November 26, 2015

Secretary Vilsack Responds to Lower Farm Income Forecast

Following updated farm income forecast numbers for 2015, Secretary of Agriculture Tom Vilsack made the following statement:

“As one growing season comes to an end and another lies on the horizon, USDA continues to seek out new and innovative ways to expand opportunity for America’s farming families and support markets that will boost farm income. Roughly one in three American farm products are exported, but there is significant and as yet untapped opportunity in markets in Asia and Europe. By the end of the year, I will have met with key leaders in those regions to promote the benefits of the Trans-Pacific Partnership and further negotiations on the Transatlantic Trade and Investment Partnership, as well as expanded access in China. Expanded trade will help to drive higher commodity prices, additional farm income and agribusiness jobs that ultimately generate more cash flow in rural economies and support local businesses on main street.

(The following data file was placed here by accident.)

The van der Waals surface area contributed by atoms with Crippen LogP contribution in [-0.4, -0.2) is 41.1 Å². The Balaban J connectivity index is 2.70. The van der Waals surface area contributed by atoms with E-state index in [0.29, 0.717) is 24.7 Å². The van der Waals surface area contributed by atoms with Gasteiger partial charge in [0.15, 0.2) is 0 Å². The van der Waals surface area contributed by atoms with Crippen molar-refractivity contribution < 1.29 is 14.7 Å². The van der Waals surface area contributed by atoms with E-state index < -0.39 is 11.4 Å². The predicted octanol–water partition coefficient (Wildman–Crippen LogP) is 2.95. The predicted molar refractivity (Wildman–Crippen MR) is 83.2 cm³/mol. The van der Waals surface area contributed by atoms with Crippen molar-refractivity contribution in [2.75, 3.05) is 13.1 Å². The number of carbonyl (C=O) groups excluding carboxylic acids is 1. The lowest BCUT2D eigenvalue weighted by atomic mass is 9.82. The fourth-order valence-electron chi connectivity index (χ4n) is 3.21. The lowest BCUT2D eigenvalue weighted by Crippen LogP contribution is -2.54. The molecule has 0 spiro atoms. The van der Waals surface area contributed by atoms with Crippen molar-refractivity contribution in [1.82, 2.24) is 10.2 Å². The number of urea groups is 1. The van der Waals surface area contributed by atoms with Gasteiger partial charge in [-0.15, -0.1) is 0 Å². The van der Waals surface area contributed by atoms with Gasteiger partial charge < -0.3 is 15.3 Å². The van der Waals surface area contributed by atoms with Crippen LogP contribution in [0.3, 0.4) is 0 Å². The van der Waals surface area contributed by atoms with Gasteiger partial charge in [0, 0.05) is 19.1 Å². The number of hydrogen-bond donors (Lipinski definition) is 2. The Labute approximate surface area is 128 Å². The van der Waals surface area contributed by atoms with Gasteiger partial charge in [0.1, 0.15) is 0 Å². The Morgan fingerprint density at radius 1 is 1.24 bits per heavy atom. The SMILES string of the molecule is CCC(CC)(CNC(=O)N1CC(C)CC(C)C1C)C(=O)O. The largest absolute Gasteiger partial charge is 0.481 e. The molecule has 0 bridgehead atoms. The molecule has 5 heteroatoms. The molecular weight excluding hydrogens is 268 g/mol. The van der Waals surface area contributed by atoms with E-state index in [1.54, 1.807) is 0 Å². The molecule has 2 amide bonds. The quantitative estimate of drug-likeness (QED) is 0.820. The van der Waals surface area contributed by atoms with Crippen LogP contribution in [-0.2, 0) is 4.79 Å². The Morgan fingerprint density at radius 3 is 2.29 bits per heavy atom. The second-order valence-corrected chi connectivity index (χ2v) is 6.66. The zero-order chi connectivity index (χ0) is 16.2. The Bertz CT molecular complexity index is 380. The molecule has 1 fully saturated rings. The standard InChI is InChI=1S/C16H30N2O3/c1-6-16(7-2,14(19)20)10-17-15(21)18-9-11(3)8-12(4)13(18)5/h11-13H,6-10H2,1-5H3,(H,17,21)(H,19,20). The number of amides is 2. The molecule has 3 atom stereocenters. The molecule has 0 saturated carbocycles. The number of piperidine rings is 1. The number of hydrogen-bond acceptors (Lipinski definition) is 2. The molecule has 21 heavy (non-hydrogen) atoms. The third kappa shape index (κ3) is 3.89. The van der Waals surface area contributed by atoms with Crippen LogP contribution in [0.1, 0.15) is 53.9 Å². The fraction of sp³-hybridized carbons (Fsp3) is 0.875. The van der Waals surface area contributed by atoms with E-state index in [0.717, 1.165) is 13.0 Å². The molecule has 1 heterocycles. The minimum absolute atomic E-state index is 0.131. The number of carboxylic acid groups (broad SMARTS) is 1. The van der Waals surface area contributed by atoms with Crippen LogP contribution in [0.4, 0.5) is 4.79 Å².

“Thanks to its ability to remain competitive through thick and thin, American agriculture continues to enjoy some of the strongest years in our nation’s history, supporting and creating good-paying American jobs for millions, and positioning the United States as a reliable supplier of high-quality goods for domestic and foreign markets alike. Overall, today’s projections provide a snapshot of a rural America that continues to remain innovative, stable and resilient in the aftermath of the worst animal disease outbreak in our nation’s history and as the western United States unloosens itself from the grip of historic drought. For example, today’s projections indicate a rise in specialty crop receipts in 2015, while final farm income for 2014 was revised upward by $1.9 billion since August and $13.5 billion since February. Today’s estimates also indicate that new 2014 Farm Bill safety net programs are working as intended and helping producers protect their operations from changes in the marketplace.